I was in Highland Cemetery to visit the graves of the baseball players buried here. Accompanied by Mike, a good friend and fellow explorer, we set out to conquer the hill known as Highland Cemetery and pay our respects to those who had this as their final resting place.
We finished paying our respects to John Shaffer and made our way back toward the main set of steps into this section of the cemetery. While I knew the man we were now searching for rested in an unmarked grave, I had been informed that he was buried in the family plot. I had noticed the family name on a small obelisk when we walked over to Shaffer’s grave, and our second stop was at the Poorman family plot. Note: more about John Shaffer can be found here: John Shaffer.
“Did you see this?” Mike asked as I walked over. He had conquered the hillside much faster than I and was busy reading the Poorman family stone. Wandering over to where Mike stood, I read the information on the side of the stone: “James A. Poorman / Member of / Co. E. PA. Vol. / Killed at the Battle of / Fair Oaks / May 31, 1862 / 18 Years. 5 Mo. 2 Days.” Above his name was the engraving of an American flag.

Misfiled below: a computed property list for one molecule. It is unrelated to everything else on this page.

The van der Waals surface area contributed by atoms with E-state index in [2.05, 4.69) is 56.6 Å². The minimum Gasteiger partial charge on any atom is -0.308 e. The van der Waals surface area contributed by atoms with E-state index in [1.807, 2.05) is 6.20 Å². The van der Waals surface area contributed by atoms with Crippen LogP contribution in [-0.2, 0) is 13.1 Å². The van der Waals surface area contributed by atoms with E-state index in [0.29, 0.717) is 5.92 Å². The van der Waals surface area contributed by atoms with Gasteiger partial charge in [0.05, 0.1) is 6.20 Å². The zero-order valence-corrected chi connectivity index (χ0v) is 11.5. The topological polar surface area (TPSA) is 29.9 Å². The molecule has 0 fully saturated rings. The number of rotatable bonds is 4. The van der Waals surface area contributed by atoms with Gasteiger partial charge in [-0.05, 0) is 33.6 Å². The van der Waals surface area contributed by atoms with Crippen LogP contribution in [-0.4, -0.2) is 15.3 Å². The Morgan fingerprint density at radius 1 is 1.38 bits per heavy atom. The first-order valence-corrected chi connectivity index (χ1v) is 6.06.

“You sure he’s buried here?” Mike asked as he walked around the stone. “I’m not seeing his name on the stone.”
“Yeah, but his grave isn’t marked,” I replied. “When I talked to Dave the other week, he said Tom’s buried in Highland Cemetery in an unmarked grave. While we’re not sure one hundred percent, it would make sense he rests in the family plot.”
“Well, that stinks,” Mike spoke. “So who is he that you’re interested in him?”
Thomas Iverson Poorman was one of ten children born to Thomas Nelson and Lucinda Poorman. Thomas and Lucinda arrived in Lock Haven when there were only a handful of houses and watched as it grew up around them. Their son, James, would answer the call and fight for the Union in the American Civil War and was killed at the Battle of Fair Oaks.
In 1880, Tom Poorman would make his first appearance in the Major Leagues. Poorman – who threw right-handed, but batted left-handed – played right field and also pitched. On May 5, 1880, he appeared with the Buffalo Bisons, appearing in nineteen games before going to the Chicago White Stockings for seven games. In the twenty-six games he played outfield, Poorman had sixteen hits, eight runs, two doubles, two triples and fifteen stolen bases. In the same year he made nine pitching appearances with Buffalo and two with Chicago with three wins and eight loses. As a pitcher, Poorman allowed 129 hits with only thirteen strikeouts. Despite having a losing records when it came to the games he pitched in, Poorman was praised in many newspapers for his usage of a new type of pitch – the curveball.
Note: It is recorded on a number of sites that Poorman was a member of the New York Metropolitans for the 1881 season, but I have not been able to locate any information about him playing that year. None of the baseball statistic sites have any stats for him that season. This could be either due to 1) he actually did not play or 2) those statistics have been lost over the years.